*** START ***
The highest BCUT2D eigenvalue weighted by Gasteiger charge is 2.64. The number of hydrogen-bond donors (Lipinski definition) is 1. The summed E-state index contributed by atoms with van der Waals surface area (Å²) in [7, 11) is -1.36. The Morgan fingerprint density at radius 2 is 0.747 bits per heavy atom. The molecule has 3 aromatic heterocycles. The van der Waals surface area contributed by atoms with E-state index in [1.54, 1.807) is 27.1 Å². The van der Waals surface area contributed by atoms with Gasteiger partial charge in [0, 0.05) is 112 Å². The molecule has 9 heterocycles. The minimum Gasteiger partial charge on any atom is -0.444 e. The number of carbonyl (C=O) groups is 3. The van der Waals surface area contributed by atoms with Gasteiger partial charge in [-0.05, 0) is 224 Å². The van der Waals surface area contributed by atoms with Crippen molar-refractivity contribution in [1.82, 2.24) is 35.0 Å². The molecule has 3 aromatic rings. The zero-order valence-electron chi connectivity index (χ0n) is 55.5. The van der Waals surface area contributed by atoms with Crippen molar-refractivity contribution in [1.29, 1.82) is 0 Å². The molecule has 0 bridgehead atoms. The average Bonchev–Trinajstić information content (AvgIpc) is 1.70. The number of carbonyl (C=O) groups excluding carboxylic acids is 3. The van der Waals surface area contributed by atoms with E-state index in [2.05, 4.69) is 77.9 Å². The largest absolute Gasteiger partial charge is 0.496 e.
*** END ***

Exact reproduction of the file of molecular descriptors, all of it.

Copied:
The highest BCUT2D eigenvalue weighted by Gasteiger charge is 2.64. The number of hydrogen-bond donors (Lipinski definition) is 1. The summed E-state index contributed by atoms with van der Waals surface area (Å²) in [7, 11) is -1.36. The Morgan fingerprint density at radius 2 is 0.747 bits per heavy atom. The molecule has 3 aromatic heterocycles. The van der Waals surface area contributed by atoms with E-state index in [1.54, 1.807) is 27.1 Å². The van der Waals surface area contributed by atoms with Gasteiger partial charge in [0, 0.05) is 112 Å². The molecule has 9 heterocycles. The minimum Gasteiger partial charge on any atom is -0.444 e. The number of carbonyl (C=O) groups is 3. The van der Waals surface area contributed by atoms with Gasteiger partial charge in [-0.05, 0) is 224 Å². The van der Waals surface area contributed by atoms with Crippen molar-refractivity contribution in [1.82, 2.24) is 35.0 Å². The molecule has 3 aromatic rings. The zero-order valence-electron chi connectivity index (χ0n) is 55.5. The van der Waals surface area contributed by atoms with Crippen molar-refractivity contribution in [1.29, 1.82) is 0 Å². The molecule has 0 bridgehead atoms. The average Bonchev–Trinajstić information content (AvgIpc) is 1.70. The number of carbonyl (C=O) groups excluding carboxylic acids is 3. The van der Waals surface area contributed by atoms with E-state index in [2.05, 4.69) is 77.9 Å². The largest absolute Gasteiger partial charge is 0.496 e.